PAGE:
How Max Verstappen Had the F1 Season That Will Never Be Beaten
Everyone’s been talking about it, and I’m not going to be any different. With the Abu Dhabi Grand Prix now behind us, the checkered flag has been waved on the 2023 Formula One season, and there’s one driver that has stood out far above all the others: Max Verstappen.
It’s been a record-setting year for the young Dutchman. Most wins in a season (19). Most consecutive wins (10). Highest win percentage (86.4%). Most podiums (21). Most points scored (575). Most laps led (1003). Most races remaining after winning the championship (6).
That’s less than a third of the list. He has set so many new records that this is in itself a record. It’s been an absolute blowout — not just from Verstappen, but from the Red Bull Racing team as a whole, which has been utterly dominant in every aspect of the competition. But it didn’t start in 2023.
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How did we get here?
Let’s go back a little under two years, to the buzz that accompanied the start of the 2022 Formula One season. Following major new regulations, F1 teams had revealed cars with aerodynamic concepts that were drastically different from one another, which doesn’t happen very often. There were at least three main design philosophies, championed by Red Bull, Ferrari, and Mercedes.
That feels like a very long time ago. As the 2022 season progressed, it became evident that Red Bull had nailed it. Once more, Adrian Newey had designed a championship challenger. Every team quickly began borrowing design ideas from Red Bull. Mercedes and Ferrari tried to commit to their concepts, but ultimately abandoned them partway through 2023. McLaren outright copied the RB19 this year, then scored more points in a single weekend than it had in the first nine rounds.
Still, for a time, there was competition at the front even for the non-RB designs. In the early days of 2022, it was very close between Ferrari and Red Bull. Ferrari actually had the advantage through the first half of that season, and Red Bull reliability woes gave their rivals a nice head start. However, the Italian scuderia failed to convert wins with meme-worthy strategy blunders, and title contender Charles Leclerc made a few costly mistakes of his own.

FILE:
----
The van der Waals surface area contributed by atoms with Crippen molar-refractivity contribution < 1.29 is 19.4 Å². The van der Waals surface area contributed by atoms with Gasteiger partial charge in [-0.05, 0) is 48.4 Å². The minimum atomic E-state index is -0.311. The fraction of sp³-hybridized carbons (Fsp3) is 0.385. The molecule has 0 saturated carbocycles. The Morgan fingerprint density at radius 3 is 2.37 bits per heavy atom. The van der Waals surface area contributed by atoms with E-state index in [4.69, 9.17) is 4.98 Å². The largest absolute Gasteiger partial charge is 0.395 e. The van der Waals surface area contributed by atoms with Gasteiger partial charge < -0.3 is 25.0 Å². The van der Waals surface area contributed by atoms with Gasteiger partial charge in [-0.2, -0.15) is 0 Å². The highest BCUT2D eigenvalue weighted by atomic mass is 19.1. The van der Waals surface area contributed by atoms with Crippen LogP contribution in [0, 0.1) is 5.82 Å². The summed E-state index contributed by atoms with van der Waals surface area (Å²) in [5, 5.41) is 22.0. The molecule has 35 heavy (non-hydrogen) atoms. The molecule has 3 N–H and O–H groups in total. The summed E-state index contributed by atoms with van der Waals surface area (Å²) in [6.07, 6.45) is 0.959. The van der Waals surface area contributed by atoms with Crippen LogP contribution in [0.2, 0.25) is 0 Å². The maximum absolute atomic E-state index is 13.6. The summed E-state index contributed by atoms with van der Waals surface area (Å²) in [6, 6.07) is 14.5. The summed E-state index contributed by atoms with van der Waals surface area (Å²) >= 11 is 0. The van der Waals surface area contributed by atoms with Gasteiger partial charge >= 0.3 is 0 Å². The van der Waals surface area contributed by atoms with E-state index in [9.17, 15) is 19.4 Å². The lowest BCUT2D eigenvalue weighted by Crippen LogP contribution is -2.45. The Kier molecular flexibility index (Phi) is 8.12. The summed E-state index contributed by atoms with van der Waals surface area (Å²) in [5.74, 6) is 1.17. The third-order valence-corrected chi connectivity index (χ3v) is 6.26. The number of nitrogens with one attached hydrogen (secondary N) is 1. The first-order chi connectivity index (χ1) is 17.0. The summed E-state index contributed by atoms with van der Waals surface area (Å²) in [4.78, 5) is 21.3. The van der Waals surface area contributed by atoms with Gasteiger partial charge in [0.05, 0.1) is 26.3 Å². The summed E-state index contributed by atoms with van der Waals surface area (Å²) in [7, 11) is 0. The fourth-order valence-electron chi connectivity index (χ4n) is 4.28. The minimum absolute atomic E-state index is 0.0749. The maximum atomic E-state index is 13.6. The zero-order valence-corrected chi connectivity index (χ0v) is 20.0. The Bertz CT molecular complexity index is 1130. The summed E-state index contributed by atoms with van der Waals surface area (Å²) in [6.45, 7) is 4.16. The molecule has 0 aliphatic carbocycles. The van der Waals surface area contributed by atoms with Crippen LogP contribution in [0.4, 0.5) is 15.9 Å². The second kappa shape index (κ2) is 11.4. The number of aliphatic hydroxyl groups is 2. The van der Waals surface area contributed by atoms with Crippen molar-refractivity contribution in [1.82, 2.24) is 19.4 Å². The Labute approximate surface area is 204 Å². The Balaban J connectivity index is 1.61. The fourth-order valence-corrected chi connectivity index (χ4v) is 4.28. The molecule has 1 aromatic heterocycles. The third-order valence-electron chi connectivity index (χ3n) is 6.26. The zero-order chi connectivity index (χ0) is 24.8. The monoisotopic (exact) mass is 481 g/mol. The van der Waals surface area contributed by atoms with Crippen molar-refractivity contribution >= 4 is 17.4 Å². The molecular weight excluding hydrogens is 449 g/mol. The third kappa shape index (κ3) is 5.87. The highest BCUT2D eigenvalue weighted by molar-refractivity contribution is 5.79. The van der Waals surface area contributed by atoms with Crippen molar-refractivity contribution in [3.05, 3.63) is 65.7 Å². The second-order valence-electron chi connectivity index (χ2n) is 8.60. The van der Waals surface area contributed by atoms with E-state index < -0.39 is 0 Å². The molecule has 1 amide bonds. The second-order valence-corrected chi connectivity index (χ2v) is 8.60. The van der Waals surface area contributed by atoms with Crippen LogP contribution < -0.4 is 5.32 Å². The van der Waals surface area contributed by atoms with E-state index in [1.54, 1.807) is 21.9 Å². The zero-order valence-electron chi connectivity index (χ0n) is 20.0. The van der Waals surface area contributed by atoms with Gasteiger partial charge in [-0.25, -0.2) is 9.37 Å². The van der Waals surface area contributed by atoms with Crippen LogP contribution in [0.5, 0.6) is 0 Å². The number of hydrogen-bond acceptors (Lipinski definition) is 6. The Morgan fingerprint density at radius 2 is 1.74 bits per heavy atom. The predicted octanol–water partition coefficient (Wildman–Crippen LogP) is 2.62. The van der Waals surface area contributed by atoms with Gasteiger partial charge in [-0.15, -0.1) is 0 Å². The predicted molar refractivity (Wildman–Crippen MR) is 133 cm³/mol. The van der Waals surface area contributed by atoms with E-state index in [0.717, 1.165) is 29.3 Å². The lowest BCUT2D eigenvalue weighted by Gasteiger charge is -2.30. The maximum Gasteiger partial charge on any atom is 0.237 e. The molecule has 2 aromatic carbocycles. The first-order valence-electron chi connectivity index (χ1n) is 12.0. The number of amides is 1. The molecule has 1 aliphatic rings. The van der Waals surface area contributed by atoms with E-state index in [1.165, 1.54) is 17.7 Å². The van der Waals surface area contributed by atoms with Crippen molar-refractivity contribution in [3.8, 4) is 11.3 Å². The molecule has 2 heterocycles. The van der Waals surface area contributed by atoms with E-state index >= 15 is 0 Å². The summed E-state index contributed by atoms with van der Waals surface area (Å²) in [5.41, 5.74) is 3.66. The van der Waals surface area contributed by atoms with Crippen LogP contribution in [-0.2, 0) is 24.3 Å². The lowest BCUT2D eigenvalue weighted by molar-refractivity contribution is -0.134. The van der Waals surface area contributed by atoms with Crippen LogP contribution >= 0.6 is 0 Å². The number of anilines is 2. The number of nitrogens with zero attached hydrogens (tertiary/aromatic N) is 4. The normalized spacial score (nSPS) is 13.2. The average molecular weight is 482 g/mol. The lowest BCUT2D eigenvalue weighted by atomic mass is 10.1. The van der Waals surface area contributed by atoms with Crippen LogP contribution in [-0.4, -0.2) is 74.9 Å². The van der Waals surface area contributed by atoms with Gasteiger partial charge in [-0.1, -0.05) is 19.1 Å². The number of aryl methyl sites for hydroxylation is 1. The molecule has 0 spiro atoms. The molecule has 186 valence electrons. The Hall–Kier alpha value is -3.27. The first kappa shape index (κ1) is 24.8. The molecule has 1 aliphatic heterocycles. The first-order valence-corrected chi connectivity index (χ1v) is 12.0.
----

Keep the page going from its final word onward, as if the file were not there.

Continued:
Then a new technical directive — introduced to curb the infamous porpoising effect — ultimately favored the Red Bull car and seemingly killed the season. It may not have mattered. Verstappen had already overturned the deficit to Leclerc and begun pulling away in the championship, despite not being in the clearly best car. That’s because largely, there’s been one thing to blame for the Max Verstappen domination: Max Verstappen.
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The young Dutchman (and with nine F1 seasons under his belt, it’s easy to forget the 26-year-old is still very young) is utterly indomitable. After Leclerc crashed out of the lead of the 2022 French Grand Prix, Verstappen went on to win nine of the remaining 11 races, concluding the 22-race season with 15 new first-place trophies. You could be forgiven for forgetting that before July of that year, we were still wondering who would win the title (or rather, hoping it wasn’t already settled, and experiencing an ominous feeling that it probably was).
In the end, 2022 was a stomp — a record-setting one, even, as nobody had ever won 15 in a single season before. But not one to rest on his laurels, Verstappen quickly went about one-upping himself. Last weekend, he won his 19th of 22 races. He’s currently on a run of seven consecutive wins, something only four other drivers have ever managed before, and he’s the only one to have done it twice — ever, let alone in the same season. He has stood on the podium all but once in 2023, earning the televised pre-podium cooldown room a new unofficial title on the live broadcast: the Max Verstappen Podcast.
He averaged over 26 points per race, even though the winner gets just 25, by also winning four of five sprint races and scoring points for fastest laps. He finished with more than double the points of his teammate, Sergio Pérez, setting a new record for winning margins. His points tally is enough to comfortably beat the next-best team and its two drivers combined. Check the chart below. Don’t worry about the small font. There’s never been as close to a perfect diagonal in the history of the sport.
Is it the car or the driver?
Many of Verstappen’s wins in 2023 were comfortable — and he undoubtedly has, in part, the strength of the RB19 car to thank for that, as well as the excellent Red Bull pit crew and strategy team. But Verstappen is also very good at making those wins look comfortable, and it’s unlikely that other drivers would have found it so easy. More often than not, when Verstappen disappears into the distance, his teammate doesn’t manage to get on the podium. As he puts in a magical lap to cinch a Monaco pole, the other Red Bull car crashes out of qualifying.